Thursday, March 20, 2008

Asterisk Hangup

I bought the 'Asterisk: The Future of Telephony' book to see about picking up some skills in a very neat Linux PBX system.  I've worked as the Project Liaison for a small company in Florida that purchased a $110,000 system that included lots a phones and 2 communicating PBX systems for 2 sites.  What I learned from that experience was that phone systems were nothing more than proprietary computer systems that offered very little innovation and lots of uptime.

Not to mention there seems to be a big difference in how much phone technology can cost.  It must all stem from a lack of competition and businesses willingness to spend tons of money on something they don't understand very well.

Now Asterisk is matching and surpassing the telephony technologies in an open source software and hardware model.  The software model allows for businesses to maximize costs of consultants in a large ecosystem.

My current healthcare provider has purchased a big VOIP PBX system for our 600 devices over 5 seperated branches.  We are just using VOIP at our distant branches.  Our voice mail system isn't anything to write home about and the Outlook module that allows for mail integration sucks and is out of date.

Anyway, I wanted to write down my biggest stumbling block trying to get Asterisk to start in a simple setup with an Ekiga softphone connected over SIP.  Apparently, you need to have these files in the /etc/asterisk/ directory.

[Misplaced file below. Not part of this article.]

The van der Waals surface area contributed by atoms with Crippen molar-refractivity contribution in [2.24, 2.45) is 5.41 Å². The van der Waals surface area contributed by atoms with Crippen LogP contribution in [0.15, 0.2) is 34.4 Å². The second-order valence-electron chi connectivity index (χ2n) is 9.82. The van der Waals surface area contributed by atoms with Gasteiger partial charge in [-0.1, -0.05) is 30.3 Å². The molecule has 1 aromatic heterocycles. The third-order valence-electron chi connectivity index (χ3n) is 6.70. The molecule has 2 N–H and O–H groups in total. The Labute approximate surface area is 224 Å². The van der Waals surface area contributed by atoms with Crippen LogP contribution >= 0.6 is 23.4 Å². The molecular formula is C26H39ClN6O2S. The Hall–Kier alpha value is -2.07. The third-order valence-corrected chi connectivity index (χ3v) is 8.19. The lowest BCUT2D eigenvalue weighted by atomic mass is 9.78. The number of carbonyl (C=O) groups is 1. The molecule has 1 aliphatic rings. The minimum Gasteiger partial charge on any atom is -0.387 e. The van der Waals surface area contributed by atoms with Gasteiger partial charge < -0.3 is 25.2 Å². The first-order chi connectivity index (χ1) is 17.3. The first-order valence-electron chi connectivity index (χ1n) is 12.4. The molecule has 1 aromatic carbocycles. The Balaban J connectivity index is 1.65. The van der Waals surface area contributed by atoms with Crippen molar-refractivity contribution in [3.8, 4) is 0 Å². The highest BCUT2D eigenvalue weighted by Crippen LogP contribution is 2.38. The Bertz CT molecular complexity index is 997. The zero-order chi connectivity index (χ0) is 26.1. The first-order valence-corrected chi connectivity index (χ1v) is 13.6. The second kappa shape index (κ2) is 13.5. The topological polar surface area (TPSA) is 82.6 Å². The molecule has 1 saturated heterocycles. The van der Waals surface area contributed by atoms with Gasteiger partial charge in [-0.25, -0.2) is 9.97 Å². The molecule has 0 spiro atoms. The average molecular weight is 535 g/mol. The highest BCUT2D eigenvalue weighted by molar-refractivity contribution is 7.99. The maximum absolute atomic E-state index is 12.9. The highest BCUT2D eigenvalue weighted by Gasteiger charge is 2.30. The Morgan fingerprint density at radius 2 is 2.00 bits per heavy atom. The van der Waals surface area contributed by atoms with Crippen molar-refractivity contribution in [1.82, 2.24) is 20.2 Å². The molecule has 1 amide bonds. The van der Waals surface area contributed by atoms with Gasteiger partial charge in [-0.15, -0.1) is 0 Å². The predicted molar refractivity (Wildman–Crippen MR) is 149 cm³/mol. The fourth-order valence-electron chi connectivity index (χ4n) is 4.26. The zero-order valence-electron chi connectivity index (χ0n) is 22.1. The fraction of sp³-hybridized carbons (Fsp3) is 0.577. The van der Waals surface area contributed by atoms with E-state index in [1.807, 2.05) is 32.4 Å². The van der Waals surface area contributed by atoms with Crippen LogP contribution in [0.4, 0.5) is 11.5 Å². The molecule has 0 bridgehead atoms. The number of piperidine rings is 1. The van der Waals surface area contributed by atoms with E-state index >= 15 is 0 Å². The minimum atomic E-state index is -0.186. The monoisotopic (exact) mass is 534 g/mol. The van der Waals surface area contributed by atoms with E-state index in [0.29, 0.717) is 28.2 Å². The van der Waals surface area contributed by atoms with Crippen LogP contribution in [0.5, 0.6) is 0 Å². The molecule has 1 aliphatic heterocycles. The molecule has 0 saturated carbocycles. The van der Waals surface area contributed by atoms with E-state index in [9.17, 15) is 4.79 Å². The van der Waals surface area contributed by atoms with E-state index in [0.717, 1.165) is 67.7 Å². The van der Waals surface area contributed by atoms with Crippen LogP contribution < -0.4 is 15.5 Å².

• extensions.conf -- the dialplan file

  • sip.con -- the sip configuration

  • modules.conf  -- to tell asterisk to load the dialplan and sip modules automatically

    • [modules]

Goodbye Xen, hello KVM

I've been pulling my hair out trying to get Xen to work with Ubuntu/Gutsy so that I could use Linux as my main Operating System and Windows could be run as a virtual machine.  I have been able to get that to work with lots of effort and recently, I haven't been able to go back to Xen because I really want to maintain my XGL wiggly windows.  So much so that I switched to VMware for a few months.

Now I am a happy camper using Linux's new kvm module.  What I never understood when reading about this module that is part of the main kernel trunk, is that the kvm module is just the context in which the hypervisor could be called.  The KVM module is really quiet stupid and simplistic.  It uses the Linux memory manager to manage all processes and calls to the virtual machine context and the kvm module is used to make all instructions called from a guest operating system safe for the host.  This is exactly what a kernel module should do; make hardware devices available to applications not make the applications.

Now with some modifications of the long time used qemu application (Under Ubuntu - called/ aliased as kvm) , we are able to upgrade to a really nice virtual machine solution.  I'm able to run KVM virtual machines with 100% Linux support for the host and offering a number of great features for the guest OSs.  For myself, that means I can run XGL on the host and run the virtual machines on flexible LVM drives directly, without filesystem containers or really any sort of hassles.

The big key is that you can now run Virtual Machines on Linux without giving up anything that Linux can do.  The only drawback is that there is no GUI interface but when starting a new machine is as easy as 'kvm -hda /dev/main/guest1'

Here is my bash script that runs my Windows XP virtual machine when I log onto my computer:
'kvm -no-acpi -no-reboot -m 512 -hda /dev/main/guest1 -cdrom /dev/cdrom -usb -smp2 -soundhw all'